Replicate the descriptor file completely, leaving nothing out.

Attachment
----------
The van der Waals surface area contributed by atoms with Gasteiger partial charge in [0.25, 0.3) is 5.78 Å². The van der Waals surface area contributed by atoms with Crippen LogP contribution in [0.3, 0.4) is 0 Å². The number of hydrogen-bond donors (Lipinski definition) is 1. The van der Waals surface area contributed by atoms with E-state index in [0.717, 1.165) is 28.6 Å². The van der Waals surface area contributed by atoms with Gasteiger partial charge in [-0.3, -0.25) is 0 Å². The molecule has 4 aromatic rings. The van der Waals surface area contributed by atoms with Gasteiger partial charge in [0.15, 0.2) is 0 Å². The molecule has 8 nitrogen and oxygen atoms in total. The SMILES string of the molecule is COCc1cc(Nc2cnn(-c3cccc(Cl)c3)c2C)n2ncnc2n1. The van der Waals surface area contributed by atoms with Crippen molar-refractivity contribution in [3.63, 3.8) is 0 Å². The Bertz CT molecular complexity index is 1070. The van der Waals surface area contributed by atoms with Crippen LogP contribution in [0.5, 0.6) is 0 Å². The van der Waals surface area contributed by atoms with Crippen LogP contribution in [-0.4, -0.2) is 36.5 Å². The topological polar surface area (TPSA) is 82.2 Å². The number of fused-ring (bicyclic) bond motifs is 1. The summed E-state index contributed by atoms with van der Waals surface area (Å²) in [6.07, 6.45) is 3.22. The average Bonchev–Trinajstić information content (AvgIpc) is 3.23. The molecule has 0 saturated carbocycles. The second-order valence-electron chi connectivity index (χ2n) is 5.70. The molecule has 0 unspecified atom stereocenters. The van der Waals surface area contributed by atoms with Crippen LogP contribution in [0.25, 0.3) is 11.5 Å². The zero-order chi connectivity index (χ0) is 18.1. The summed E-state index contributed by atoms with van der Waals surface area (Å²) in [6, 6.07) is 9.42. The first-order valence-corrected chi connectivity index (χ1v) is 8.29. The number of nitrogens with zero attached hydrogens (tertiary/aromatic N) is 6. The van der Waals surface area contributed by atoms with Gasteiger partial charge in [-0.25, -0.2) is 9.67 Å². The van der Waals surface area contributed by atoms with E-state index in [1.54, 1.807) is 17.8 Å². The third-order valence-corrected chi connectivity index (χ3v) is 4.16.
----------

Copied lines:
The van der Waals surface area contributed by atoms with Gasteiger partial charge in [0.25, 0.3) is 5.78 Å². The van der Waals surface area contributed by atoms with Crippen LogP contribution in [0.3, 0.4) is 0 Å². The number of hydrogen-bond donors (Lipinski definition) is 1. The van der Waals surface area contributed by atoms with E-state index in [0.717, 1.165) is 28.6 Å². The van der Waals surface area contributed by atoms with Gasteiger partial charge in [-0.3, -0.25) is 0 Å². The molecule has 4 aromatic rings. The van der Waals surface area contributed by atoms with Gasteiger partial charge in [0.15, 0.2) is 0 Å². The molecule has 8 nitrogen and oxygen atoms in total. The SMILES string of the molecule is COCc1cc(Nc2cnn(-c3cccc(Cl)c3)c2C)n2ncnc2n1. The van der Waals surface area contributed by atoms with Crippen molar-refractivity contribution in [3.63, 3.8) is 0 Å². The Bertz CT molecular complexity index is 1070. The van der Waals surface area contributed by atoms with Crippen LogP contribution in [0.5, 0.6) is 0 Å². The van der Waals surface area contributed by atoms with Crippen LogP contribution in [-0.4, -0.2) is 36.5 Å². The topological polar surface area (TPSA) is 82.2 Å². The number of fused-ring (bicyclic) bond motifs is 1. The summed E-state index contributed by atoms with van der Waals surface area (Å²) in [6.07, 6.45) is 3.22. The average Bonchev–Trinajstić information content (AvgIpc) is 3.23. The molecule has 0 saturated carbocycles. The second-order valence-electron chi connectivity index (χ2n) is 5.70. The molecule has 0 unspecified atom stereocenters. The van der Waals surface area contributed by atoms with Crippen LogP contribution in [0.25, 0.3) is 11.5 Å². The zero-order chi connectivity index (χ0) is 18.1. The summed E-state index contributed by atoms with van der Waals surface area (Å²) in [6, 6.07) is 9.42. The first-order valence-corrected chi connectivity index (χ1v) is 8.29. The number of nitrogens with zero attached hydrogens (tertiary/aromatic N) is 6. The van der Waals surface area contributed by atoms with Gasteiger partial charge in [-0.25, -0.2) is 9.67 Å². The van der Waals surface area contributed by atoms with E-state index in [1.54, 1.807) is 17.8 Å². The third-order valence-corrected chi connectivity index (χ3v) is 4.16.